Less than a month after the Saudi king stunned the world when on the morning of June 21 he unexpectedly announced a "historic shakeup" in which he removed the existing successor to the royal line, his nephew Mohammed bin Nayef - the country's counterterrorism czar - and instated his eldest son, the 31-year-old Mohammed bin Salman and de facto "OPEC's most important man" as Saudi Arabia's crown prince, and following a surprising report ten days later that the "deposed" Mohammed bin Nayef has been barred from leaving the kingdom and confined to his palace in the coastal city of Jidda, the full story of what really happened in this transition of power has finally emerged.

As a reminder, the conventional timeline of this dramatic power transition focused on how "seamless" it was and unopposed:

In response to questions from The Times, a written statement by a senior Saudi official denied that Mohammed bin Nayef had been pressured and said that the Allegiance Council, a body of senior princes, had approved the change in "the best interest of the nation."

The statement said Mohammed bin Nayef was the first to pledge allegiance to the new crown prince and had insisted that the moment be filmed and broadcast. The former crown prince receives guests daily in his palace in Jidda and has visited the king and the crown prince more than once, the statement said.

As it turns out, nothing could be further from the truth of what really happened: as the NYT details, contrary to the widely-accepted narrative it was Mohammed bin Salman, or MBS as he is also cal ...

Morgan Stanley Is the Winner This Earnings Season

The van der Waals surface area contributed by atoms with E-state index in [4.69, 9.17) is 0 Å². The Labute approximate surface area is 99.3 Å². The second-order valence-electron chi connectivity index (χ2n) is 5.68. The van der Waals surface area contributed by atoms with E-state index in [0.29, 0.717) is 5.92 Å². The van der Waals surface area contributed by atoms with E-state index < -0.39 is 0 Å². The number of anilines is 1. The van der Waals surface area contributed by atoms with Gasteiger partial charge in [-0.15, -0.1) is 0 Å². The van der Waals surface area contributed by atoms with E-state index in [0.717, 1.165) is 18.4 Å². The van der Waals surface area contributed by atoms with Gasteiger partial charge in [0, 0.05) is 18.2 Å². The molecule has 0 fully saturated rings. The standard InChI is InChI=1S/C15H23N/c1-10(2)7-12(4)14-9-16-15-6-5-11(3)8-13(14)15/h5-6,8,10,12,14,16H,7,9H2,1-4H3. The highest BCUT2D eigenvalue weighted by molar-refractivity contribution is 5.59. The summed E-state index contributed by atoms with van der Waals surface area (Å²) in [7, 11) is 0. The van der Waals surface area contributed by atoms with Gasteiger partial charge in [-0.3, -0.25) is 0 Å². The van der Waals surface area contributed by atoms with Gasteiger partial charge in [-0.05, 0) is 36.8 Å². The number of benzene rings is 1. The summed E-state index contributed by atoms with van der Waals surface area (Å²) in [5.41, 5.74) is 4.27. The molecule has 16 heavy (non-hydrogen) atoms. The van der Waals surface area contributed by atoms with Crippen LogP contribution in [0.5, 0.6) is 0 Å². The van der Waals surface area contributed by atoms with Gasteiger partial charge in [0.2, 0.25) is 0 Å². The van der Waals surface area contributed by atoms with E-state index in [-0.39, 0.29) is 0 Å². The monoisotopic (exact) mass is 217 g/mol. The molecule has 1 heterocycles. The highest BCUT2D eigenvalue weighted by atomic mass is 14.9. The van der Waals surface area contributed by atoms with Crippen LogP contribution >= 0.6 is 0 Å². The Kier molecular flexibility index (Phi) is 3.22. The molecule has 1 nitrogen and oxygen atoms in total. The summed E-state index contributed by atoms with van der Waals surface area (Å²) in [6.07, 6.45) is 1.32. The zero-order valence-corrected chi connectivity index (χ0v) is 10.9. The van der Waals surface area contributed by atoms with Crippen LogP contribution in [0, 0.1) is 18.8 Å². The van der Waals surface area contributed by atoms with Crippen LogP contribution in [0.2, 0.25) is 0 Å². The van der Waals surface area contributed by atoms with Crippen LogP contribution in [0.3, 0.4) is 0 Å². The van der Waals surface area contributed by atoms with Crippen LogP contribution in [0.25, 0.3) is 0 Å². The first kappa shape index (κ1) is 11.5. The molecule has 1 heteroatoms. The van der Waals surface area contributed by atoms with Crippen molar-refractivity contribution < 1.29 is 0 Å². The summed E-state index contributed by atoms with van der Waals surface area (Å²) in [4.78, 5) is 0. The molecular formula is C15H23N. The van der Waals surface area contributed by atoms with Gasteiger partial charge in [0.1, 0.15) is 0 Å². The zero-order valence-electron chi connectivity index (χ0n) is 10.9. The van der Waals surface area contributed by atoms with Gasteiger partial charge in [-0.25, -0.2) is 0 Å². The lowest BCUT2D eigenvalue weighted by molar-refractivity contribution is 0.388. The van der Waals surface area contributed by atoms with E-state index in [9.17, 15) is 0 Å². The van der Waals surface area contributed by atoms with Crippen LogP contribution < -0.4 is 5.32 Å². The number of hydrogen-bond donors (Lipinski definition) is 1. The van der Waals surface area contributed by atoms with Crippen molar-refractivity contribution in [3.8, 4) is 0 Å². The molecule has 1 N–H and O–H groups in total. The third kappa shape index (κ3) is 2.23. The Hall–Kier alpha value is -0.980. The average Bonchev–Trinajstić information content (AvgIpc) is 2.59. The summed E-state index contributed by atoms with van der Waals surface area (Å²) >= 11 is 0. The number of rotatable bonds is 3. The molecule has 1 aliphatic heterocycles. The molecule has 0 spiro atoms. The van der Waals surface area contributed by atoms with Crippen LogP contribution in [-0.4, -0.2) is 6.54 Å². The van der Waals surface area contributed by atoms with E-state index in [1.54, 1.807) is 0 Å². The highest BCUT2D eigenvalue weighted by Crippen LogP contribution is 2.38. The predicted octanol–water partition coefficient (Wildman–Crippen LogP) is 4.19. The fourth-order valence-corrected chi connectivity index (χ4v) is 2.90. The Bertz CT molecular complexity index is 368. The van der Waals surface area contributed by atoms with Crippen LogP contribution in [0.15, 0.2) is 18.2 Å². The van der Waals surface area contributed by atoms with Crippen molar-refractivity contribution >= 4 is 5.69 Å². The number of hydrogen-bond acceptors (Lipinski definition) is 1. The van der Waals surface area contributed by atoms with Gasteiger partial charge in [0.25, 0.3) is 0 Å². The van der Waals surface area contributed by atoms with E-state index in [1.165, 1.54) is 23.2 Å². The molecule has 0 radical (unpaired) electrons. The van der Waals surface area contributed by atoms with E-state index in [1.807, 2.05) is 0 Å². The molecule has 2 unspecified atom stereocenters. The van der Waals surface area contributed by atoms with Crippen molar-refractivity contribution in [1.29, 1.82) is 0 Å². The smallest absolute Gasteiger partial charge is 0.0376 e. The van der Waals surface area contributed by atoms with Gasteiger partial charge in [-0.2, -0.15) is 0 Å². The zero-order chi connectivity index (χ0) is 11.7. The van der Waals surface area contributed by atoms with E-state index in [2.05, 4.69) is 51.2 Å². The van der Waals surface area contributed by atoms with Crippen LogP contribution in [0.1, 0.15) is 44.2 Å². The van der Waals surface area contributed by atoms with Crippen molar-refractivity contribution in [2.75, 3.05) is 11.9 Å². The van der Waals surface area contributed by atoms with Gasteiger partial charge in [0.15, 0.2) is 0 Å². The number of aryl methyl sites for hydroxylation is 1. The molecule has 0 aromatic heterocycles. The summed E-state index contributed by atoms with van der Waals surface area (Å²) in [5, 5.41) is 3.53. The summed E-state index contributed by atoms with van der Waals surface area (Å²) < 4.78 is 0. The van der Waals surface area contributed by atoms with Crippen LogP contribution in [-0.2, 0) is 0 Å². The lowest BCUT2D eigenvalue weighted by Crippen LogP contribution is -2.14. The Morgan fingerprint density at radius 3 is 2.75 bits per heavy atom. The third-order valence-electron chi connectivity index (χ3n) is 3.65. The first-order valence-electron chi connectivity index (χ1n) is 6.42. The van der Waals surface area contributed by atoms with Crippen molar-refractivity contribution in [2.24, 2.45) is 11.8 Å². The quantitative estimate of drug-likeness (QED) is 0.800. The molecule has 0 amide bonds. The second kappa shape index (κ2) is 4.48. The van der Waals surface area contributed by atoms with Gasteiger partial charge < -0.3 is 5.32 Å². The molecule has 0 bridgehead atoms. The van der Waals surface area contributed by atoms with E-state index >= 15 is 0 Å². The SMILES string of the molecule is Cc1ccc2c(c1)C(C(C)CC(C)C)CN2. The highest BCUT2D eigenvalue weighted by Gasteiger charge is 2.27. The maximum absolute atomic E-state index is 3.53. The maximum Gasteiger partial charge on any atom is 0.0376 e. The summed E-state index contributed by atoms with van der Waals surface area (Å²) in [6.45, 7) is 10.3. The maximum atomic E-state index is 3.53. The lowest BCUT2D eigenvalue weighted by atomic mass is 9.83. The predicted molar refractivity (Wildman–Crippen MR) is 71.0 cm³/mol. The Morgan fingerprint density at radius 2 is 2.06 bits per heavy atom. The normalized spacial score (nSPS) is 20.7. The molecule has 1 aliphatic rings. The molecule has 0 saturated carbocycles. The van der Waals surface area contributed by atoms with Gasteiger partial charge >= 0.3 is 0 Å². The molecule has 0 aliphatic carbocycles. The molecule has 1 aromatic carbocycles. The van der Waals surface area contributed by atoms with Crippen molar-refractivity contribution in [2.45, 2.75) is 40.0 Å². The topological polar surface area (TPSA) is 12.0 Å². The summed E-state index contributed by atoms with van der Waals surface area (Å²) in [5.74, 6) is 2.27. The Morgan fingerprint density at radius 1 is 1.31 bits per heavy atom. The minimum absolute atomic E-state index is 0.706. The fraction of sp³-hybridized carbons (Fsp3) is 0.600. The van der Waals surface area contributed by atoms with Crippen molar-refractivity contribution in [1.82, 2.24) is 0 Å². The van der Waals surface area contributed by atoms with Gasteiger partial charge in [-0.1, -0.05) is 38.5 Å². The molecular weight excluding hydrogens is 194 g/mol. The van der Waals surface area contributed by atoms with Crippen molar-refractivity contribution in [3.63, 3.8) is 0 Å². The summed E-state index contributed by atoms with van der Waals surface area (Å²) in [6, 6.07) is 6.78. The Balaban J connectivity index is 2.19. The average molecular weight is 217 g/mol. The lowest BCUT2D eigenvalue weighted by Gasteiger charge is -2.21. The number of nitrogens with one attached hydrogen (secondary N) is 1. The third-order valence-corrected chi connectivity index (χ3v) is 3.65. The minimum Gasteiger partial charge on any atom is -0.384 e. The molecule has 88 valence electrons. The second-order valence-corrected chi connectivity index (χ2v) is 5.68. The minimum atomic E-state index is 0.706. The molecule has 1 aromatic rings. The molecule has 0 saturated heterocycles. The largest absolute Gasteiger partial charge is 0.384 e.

Morgan Stanley is on a roll. The investment bank's trading business put competitors in the shade in the second quarter even as its stodgy wealth management division has become a source of growth.

The Last Market Still Betting on Trump

Bonds, the dollar and some stock sectors have given up, but the overall stock market is still hoping for tax cuts and stimulus spending.

Vertex Shares Haven't Hit Their Apex

The ferocious rally in Vertex Pharmaceuticals shares on results in early stage data for its new cystic fibrosis treatment will surely tempt some investors to exit. That may not be wise, though, as the rally is likely to continue.

The Tell: Bitcoin may have reached a tipping point, if 'Downtown' Josh Brown just invested

When prominent financial blogger 'Downtown' Josh Brown announces that he is making his entree into the realm of digital currencies, it may be worth taking notice.

So much for the 'Trump slump' — visitors to the U.S. are up in 2017

Experts anticipated a drop in travel, but the U.S. Department of Commerce says otherwise.

Deep Dive: Attention, shoppers: 'Amazon effect' is creating bargain stocks

Jefferies analysts say investors are discounting some consumer stocks too much.

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To contact me with questions, comments or constructive criticism is always encouraged and appreciated:

gary@econintersect.com